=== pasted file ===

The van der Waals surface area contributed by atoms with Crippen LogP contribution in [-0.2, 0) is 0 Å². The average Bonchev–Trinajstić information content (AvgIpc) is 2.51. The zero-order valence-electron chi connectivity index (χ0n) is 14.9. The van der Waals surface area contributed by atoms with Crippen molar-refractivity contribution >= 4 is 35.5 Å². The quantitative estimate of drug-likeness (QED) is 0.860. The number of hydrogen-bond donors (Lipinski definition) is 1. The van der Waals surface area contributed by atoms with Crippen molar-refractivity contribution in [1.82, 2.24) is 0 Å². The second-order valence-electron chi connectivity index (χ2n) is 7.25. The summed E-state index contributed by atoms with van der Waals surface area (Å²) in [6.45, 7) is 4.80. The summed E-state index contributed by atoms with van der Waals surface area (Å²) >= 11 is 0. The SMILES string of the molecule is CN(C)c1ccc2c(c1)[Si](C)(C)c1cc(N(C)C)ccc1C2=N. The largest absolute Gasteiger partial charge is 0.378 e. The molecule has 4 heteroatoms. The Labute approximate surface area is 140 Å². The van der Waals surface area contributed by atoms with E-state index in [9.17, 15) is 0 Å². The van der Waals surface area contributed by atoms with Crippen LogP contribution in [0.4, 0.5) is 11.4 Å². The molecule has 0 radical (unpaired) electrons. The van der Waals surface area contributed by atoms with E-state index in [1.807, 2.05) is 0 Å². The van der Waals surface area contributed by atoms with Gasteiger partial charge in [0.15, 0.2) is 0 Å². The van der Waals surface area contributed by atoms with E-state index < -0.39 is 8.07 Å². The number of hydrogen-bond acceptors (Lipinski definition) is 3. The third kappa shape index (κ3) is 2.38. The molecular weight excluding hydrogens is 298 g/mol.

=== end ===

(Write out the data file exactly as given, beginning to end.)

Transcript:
The van der Waals surface area contributed by atoms with Crippen LogP contribution in [-0.2, 0) is 0 Å². The average Bonchev–Trinajstić information content (AvgIpc) is 2.51. The zero-order valence-electron chi connectivity index (χ0n) is 14.9. The van der Waals surface area contributed by atoms with Crippen molar-refractivity contribution >= 4 is 35.5 Å². The quantitative estimate of drug-likeness (QED) is 0.860. The number of hydrogen-bond donors (Lipinski definition) is 1. The van der Waals surface area contributed by atoms with Crippen molar-refractivity contribution in [1.82, 2.24) is 0 Å². The second-order valence-electron chi connectivity index (χ2n) is 7.25. The summed E-state index contributed by atoms with van der Waals surface area (Å²) in [6.45, 7) is 4.80. The summed E-state index contributed by atoms with van der Waals surface area (Å²) >= 11 is 0. The SMILES string of the molecule is CN(C)c1ccc2c(c1)[Si](C)(C)c1cc(N(C)C)ccc1C2=N. The largest absolute Gasteiger partial charge is 0.378 e. The molecule has 4 heteroatoms. The Labute approximate surface area is 140 Å². The van der Waals surface area contributed by atoms with E-state index in [9.17, 15) is 0 Å². The van der Waals surface area contributed by atoms with Crippen LogP contribution in [0.4, 0.5) is 11.4 Å². The molecule has 0 radical (unpaired) electrons. The van der Waals surface area contributed by atoms with E-state index in [1.807, 2.05) is 0 Å². The van der Waals surface area contributed by atoms with Gasteiger partial charge in [0.15, 0.2) is 0 Å². The van der Waals surface area contributed by atoms with E-state index < -0.39 is 8.07 Å². The number of hydrogen-bond acceptors (Lipinski definition) is 3. The third kappa shape index (κ3) is 2.38. The molecular weight excluding hydrogens is 298 g/mol.